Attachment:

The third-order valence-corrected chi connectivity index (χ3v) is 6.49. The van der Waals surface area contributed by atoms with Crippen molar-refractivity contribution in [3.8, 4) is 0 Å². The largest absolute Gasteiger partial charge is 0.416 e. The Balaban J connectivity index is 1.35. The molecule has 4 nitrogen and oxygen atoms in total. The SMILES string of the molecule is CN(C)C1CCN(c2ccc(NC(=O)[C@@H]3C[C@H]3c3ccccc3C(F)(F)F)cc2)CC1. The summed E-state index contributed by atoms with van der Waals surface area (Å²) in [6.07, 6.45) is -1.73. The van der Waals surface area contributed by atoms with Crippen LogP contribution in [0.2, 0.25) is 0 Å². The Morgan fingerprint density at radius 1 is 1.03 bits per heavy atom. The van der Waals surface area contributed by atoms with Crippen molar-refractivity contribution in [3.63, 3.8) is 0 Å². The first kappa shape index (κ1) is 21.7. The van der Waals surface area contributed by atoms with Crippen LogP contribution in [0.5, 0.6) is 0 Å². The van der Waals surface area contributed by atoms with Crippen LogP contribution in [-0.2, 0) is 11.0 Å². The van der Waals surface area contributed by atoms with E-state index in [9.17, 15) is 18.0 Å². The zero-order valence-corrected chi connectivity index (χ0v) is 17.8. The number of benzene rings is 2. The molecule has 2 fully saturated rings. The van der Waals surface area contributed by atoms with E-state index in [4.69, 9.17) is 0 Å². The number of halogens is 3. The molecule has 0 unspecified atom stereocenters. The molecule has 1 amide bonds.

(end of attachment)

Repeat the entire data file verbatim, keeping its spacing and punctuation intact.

The third-order valence-corrected chi connectivity index (χ3v) is 6.49. The van der Waals surface area contributed by atoms with Crippen molar-refractivity contribution in [3.8, 4) is 0 Å². The largest absolute Gasteiger partial charge is 0.416 e. The Balaban J connectivity index is 1.35. The molecule has 4 nitrogen and oxygen atoms in total. The SMILES string of the molecule is CN(C)C1CCN(c2ccc(NC(=O)[C@@H]3C[C@H]3c3ccccc3C(F)(F)F)cc2)CC1. The summed E-state index contributed by atoms with van der Waals surface area (Å²) in [6.07, 6.45) is -1.73. The van der Waals surface area contributed by atoms with Crippen LogP contribution in [0.2, 0.25) is 0 Å². The Morgan fingerprint density at radius 1 is 1.03 bits per heavy atom. The van der Waals surface area contributed by atoms with Crippen molar-refractivity contribution in [3.63, 3.8) is 0 Å². The first kappa shape index (κ1) is 21.7. The van der Waals surface area contributed by atoms with Crippen LogP contribution in [0.5, 0.6) is 0 Å². The van der Waals surface area contributed by atoms with Crippen LogP contribution in [-0.2, 0) is 11.0 Å². The van der Waals surface area contributed by atoms with E-state index in [9.17, 15) is 18.0 Å². The zero-order valence-corrected chi connectivity index (χ0v) is 17.8. The number of benzene rings is 2. The molecule has 2 fully saturated rings. The van der Waals surface area contributed by atoms with E-state index in [4.69, 9.17) is 0 Å². The number of halogens is 3. The molecule has 0 unspecified atom stereocenters. The molecule has 1 amide bonds.